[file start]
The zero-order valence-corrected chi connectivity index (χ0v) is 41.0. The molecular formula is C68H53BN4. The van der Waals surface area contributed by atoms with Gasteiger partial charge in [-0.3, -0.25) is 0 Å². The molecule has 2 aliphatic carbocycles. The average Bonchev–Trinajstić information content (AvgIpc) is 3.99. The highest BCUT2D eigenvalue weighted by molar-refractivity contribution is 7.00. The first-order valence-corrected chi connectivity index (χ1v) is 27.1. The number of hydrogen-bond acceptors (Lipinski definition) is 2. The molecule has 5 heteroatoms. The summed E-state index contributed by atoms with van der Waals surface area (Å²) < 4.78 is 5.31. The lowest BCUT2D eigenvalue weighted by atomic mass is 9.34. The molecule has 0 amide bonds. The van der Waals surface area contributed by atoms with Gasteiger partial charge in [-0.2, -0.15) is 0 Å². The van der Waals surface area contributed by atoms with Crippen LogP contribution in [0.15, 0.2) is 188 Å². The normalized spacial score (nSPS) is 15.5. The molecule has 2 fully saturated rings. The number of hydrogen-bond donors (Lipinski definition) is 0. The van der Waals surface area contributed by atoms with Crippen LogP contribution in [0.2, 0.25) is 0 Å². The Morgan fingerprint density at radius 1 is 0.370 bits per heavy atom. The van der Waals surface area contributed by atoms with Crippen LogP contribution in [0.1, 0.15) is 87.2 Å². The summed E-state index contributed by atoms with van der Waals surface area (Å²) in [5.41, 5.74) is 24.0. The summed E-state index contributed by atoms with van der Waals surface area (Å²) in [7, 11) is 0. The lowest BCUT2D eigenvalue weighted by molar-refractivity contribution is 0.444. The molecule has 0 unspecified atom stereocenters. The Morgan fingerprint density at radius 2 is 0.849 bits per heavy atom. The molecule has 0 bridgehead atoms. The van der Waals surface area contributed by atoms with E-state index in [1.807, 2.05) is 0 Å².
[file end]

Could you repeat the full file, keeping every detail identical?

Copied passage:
The zero-order valence-corrected chi connectivity index (χ0v) is 41.0. The molecular formula is C68H53BN4. The van der Waals surface area contributed by atoms with Gasteiger partial charge in [-0.3, -0.25) is 0 Å². The molecule has 2 aliphatic carbocycles. The average Bonchev–Trinajstić information content (AvgIpc) is 3.99. The highest BCUT2D eigenvalue weighted by molar-refractivity contribution is 7.00. The first-order valence-corrected chi connectivity index (χ1v) is 27.1. The number of hydrogen-bond acceptors (Lipinski definition) is 2. The molecule has 5 heteroatoms. The summed E-state index contributed by atoms with van der Waals surface area (Å²) < 4.78 is 5.31. The lowest BCUT2D eigenvalue weighted by atomic mass is 9.34. The molecule has 0 amide bonds. The van der Waals surface area contributed by atoms with Gasteiger partial charge in [-0.2, -0.15) is 0 Å². The van der Waals surface area contributed by atoms with Crippen LogP contribution in [0.15, 0.2) is 188 Å². The normalized spacial score (nSPS) is 15.5. The molecule has 2 fully saturated rings. The number of hydrogen-bond donors (Lipinski definition) is 0. The van der Waals surface area contributed by atoms with Crippen LogP contribution in [0.2, 0.25) is 0 Å². The Morgan fingerprint density at radius 1 is 0.370 bits per heavy atom. The van der Waals surface area contributed by atoms with Crippen LogP contribution in [0.1, 0.15) is 87.2 Å². The summed E-state index contributed by atoms with van der Waals surface area (Å²) in [5.41, 5.74) is 24.0. The summed E-state index contributed by atoms with van der Waals surface area (Å²) in [7, 11) is 0. The lowest BCUT2D eigenvalue weighted by molar-refractivity contribution is 0.444. The molecule has 0 unspecified atom stereocenters. The Morgan fingerprint density at radius 2 is 0.849 bits per heavy atom. The molecule has 0 bridgehead atoms. The van der Waals surface area contributed by atoms with E-state index in [1.807, 2.05) is 0 Å².